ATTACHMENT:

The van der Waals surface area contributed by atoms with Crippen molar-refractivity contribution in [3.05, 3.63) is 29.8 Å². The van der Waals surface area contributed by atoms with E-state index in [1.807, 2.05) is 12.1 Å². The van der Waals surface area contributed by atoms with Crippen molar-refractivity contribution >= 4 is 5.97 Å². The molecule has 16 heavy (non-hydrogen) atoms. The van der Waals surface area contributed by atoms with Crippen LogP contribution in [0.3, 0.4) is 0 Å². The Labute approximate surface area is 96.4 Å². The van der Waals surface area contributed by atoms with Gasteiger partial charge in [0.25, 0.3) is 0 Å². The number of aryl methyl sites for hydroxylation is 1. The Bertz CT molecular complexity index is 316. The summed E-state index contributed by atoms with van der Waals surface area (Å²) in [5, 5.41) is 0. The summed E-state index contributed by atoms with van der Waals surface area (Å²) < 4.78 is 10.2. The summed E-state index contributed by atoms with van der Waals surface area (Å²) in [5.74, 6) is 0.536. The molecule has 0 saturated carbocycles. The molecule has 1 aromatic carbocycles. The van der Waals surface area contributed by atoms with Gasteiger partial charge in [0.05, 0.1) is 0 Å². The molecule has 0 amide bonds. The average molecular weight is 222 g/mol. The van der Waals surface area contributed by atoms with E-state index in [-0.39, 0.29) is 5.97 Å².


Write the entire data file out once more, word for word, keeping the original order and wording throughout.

The van der Waals surface area contributed by atoms with Crippen molar-refractivity contribution in [3.05, 3.63) is 29.8 Å². The van der Waals surface area contributed by atoms with E-state index in [1.807, 2.05) is 12.1 Å². The van der Waals surface area contributed by atoms with Crippen molar-refractivity contribution >= 4 is 5.97 Å². The molecule has 16 heavy (non-hydrogen) atoms. The van der Waals surface area contributed by atoms with Crippen LogP contribution in [0.3, 0.4) is 0 Å². The Labute approximate surface area is 96.4 Å². The van der Waals surface area contributed by atoms with Gasteiger partial charge in [0.25, 0.3) is 0 Å². The number of aryl methyl sites for hydroxylation is 1. The Bertz CT molecular complexity index is 316. The summed E-state index contributed by atoms with van der Waals surface area (Å²) in [5, 5.41) is 0. The summed E-state index contributed by atoms with van der Waals surface area (Å²) < 4.78 is 10.2. The summed E-state index contributed by atoms with van der Waals surface area (Å²) in [5.74, 6) is 0.536. The molecule has 0 saturated carbocycles. The molecule has 1 aromatic carbocycles. The van der Waals surface area contributed by atoms with Gasteiger partial charge in [0.05, 0.1) is 0 Å². The molecule has 0 amide bonds. The average molecular weight is 222 g/mol. The van der Waals surface area contributed by atoms with E-state index in [-0.39, 0.29) is 5.97 Å².